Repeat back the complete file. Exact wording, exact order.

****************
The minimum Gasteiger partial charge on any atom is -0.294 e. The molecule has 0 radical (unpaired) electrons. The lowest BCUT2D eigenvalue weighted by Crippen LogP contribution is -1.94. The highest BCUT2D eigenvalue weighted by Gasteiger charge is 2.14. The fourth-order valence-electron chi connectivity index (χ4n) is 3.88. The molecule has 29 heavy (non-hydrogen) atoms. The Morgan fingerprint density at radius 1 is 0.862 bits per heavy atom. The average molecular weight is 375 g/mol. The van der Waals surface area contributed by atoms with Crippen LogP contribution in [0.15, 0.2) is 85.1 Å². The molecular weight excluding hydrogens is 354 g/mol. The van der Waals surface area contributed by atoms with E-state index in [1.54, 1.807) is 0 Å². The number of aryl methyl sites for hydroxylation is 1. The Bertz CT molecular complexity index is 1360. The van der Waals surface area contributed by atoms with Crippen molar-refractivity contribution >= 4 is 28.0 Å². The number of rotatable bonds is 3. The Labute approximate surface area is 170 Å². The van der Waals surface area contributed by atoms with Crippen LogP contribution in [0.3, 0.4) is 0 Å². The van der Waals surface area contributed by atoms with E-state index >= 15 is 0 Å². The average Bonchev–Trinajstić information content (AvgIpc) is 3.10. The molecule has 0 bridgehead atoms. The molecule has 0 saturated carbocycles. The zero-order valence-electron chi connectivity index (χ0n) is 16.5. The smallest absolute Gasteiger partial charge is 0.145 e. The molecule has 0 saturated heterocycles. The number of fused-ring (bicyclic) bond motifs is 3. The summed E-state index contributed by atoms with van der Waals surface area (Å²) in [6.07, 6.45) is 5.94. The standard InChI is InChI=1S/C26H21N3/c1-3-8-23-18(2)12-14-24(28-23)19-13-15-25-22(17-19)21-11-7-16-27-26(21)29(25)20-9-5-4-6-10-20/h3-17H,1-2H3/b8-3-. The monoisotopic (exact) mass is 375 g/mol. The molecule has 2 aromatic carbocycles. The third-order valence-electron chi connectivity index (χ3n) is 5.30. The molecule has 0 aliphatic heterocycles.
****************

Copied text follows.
The minimum Gasteiger partial charge on any atom is -0.294 e. The molecule has 0 radical (unpaired) electrons. The lowest BCUT2D eigenvalue weighted by Crippen LogP contribution is -1.94. The highest BCUT2D eigenvalue weighted by Gasteiger charge is 2.14. The fourth-order valence-electron chi connectivity index (χ4n) is 3.88. The molecule has 29 heavy (non-hydrogen) atoms. The Morgan fingerprint density at radius 1 is 0.862 bits per heavy atom. The average molecular weight is 375 g/mol. The van der Waals surface area contributed by atoms with Crippen LogP contribution in [0.15, 0.2) is 85.1 Å². The molecular weight excluding hydrogens is 354 g/mol. The van der Waals surface area contributed by atoms with E-state index in [1.54, 1.807) is 0 Å². The number of aryl methyl sites for hydroxylation is 1. The Bertz CT molecular complexity index is 1360. The van der Waals surface area contributed by atoms with Crippen molar-refractivity contribution >= 4 is 28.0 Å². The number of rotatable bonds is 3. The Labute approximate surface area is 170 Å². The van der Waals surface area contributed by atoms with Crippen LogP contribution in [0.3, 0.4) is 0 Å². The van der Waals surface area contributed by atoms with E-state index >= 15 is 0 Å². The average Bonchev–Trinajstić information content (AvgIpc) is 3.10. The molecule has 0 bridgehead atoms. The molecule has 0 saturated carbocycles. The zero-order valence-electron chi connectivity index (χ0n) is 16.5. The smallest absolute Gasteiger partial charge is 0.145 e. The molecule has 0 saturated heterocycles. The number of fused-ring (bicyclic) bond motifs is 3. The summed E-state index contributed by atoms with van der Waals surface area (Å²) in [6.07, 6.45) is 5.94. The standard InChI is InChI=1S/C26H21N3/c1-3-8-23-18(2)12-14-24(28-23)19-13-15-25-22(17-19)21-11-7-16-27-26(21)29(25)20-9-5-4-6-10-20/h3-17H,1-2H3/b8-3-. The monoisotopic (exact) mass is 375 g/mol. The molecule has 2 aromatic carbocycles. The third-order valence-electron chi connectivity index (χ3n) is 5.30. The molecule has 0 aliphatic heterocycles.